Using Respite Care When the Family Caregiver Needs a Vacation

Sunrise Senior Living  |  April 8, 2019
Using Respite Care When the Family Caregiver Needs a Vacation
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Family members often assume the role of caregiver when a senior loved one needs a helping hand. It usually starts with small tasks, such as providing transportation to a physician’s appointment or stocking the freezer with meals. As the older adult’s needs increase, an adult child or spouse devotes more time to caregiving.

Caregiving is crucial to the health and well-being of many older Americans. The AARP estimates that family members provide almost $470 billion in unpaid care each year. It’s a rewarding but often exhausting role.

Family caregivers are often required to be “on call” 24 hours a day, seven days a week, even if their senior loved one doesn’t live with them. It’s a physically and emotionally demanding situation that can take a toll on the caregiver’s health. That’s why it’s necessary to take regular breaks, including vacations with your family or close friends.

Respite care can fill the gap in caregiving duties when you are away on vacation.

Respite Care Allows the Family Caregiver to Take a Vacation

Summer is a popular time for families to take vacations, especially with school-aged children. If you are a family caregiver who would like to plan a summer getaway, here’s what you should know about respite care services.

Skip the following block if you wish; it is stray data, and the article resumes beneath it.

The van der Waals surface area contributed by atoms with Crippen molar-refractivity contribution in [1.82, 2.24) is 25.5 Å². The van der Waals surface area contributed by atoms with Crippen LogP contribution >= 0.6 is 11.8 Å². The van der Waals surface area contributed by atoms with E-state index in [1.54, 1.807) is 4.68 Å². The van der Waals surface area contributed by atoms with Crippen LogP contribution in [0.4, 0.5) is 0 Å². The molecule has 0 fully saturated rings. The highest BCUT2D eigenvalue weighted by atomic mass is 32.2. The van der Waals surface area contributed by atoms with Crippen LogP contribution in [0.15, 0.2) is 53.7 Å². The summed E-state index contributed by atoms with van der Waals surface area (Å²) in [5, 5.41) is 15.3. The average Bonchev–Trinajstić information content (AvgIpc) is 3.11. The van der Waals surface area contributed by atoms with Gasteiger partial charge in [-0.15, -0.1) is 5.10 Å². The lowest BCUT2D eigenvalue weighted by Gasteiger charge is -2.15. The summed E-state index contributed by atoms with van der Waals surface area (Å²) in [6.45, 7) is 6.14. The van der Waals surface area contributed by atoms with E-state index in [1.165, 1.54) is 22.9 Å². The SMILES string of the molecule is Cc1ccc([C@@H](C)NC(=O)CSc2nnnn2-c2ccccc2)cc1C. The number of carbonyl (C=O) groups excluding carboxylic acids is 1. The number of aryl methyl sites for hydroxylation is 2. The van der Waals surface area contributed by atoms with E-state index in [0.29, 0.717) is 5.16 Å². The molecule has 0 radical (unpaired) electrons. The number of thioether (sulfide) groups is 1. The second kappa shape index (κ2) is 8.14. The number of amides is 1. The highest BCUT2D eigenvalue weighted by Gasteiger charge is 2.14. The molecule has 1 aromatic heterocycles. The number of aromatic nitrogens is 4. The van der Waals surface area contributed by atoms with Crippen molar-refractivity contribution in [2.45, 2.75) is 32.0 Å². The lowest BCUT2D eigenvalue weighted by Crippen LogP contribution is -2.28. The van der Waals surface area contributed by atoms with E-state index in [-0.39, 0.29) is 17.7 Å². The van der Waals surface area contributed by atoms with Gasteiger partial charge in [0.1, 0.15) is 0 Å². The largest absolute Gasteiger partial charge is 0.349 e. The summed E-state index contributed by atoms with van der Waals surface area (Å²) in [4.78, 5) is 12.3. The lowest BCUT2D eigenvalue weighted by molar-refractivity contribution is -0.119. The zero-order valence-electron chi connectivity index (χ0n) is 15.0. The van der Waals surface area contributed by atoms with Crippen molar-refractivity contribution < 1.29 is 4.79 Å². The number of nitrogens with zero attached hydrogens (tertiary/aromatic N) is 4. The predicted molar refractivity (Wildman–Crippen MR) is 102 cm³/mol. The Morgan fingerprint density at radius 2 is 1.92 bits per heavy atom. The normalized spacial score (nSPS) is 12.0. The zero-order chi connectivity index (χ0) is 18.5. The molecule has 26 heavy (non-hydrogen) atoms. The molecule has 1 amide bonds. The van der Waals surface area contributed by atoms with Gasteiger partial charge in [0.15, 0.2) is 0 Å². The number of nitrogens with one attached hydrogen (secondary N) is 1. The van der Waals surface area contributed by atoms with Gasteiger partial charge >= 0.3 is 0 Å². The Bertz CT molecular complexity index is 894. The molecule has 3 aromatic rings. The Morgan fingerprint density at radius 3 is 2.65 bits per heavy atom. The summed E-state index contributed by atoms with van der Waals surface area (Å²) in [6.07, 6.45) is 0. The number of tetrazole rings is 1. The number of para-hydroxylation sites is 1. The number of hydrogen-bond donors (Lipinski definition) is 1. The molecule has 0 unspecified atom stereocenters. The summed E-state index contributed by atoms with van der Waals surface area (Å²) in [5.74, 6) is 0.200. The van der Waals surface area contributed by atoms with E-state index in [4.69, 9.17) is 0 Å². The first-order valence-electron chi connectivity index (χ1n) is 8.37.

Respite care is a short-term care solution designed to give the caregiver a break. A caregiver can utilize it for a short period of time to attend to household duties or for a weekend getaway. A caregiver can also use it to travel for a week or two.

Respite residents receive the same level of personal care and support as long-term residents. That includes:

  • fully furnished, private apartment or suite to enjoy with safety features such as an emergency call system, grab bars, and handrails,
  • opportunities to participate in daily life enrichment programs and wellness activities,
  • assistance with personal care as needed,
  • three well-balanced meals plus snacks each day,
  • transportation for community outings or appointments,
  • medication management assistance, and
  • laundry and housekeeping services.

Making a Reservation for a Respite Stay

Keep in mind that respite care suites often book early during peak travel seasons. It’s a good idea to call the senior living communities you are interested in as soon as you know what dates you would like to travel.

It’s also a good idea to tour the community and have all your questions answered before making a reservation. A few of the details you’ll need to clarify include:

  • what medical information is needed (e.g., some communities require a chest x-ray),
  • how much the daily or weekly rate is and what it includes,
  • any additional charges you might incur, and
  • how medication is managed and administered.

For an inside look at one family’s respite experience, read “A Sunrise Respite Story.” It chronicles how a couple turned to respite care for their senior loved one when they wanted to take a week-long vacation.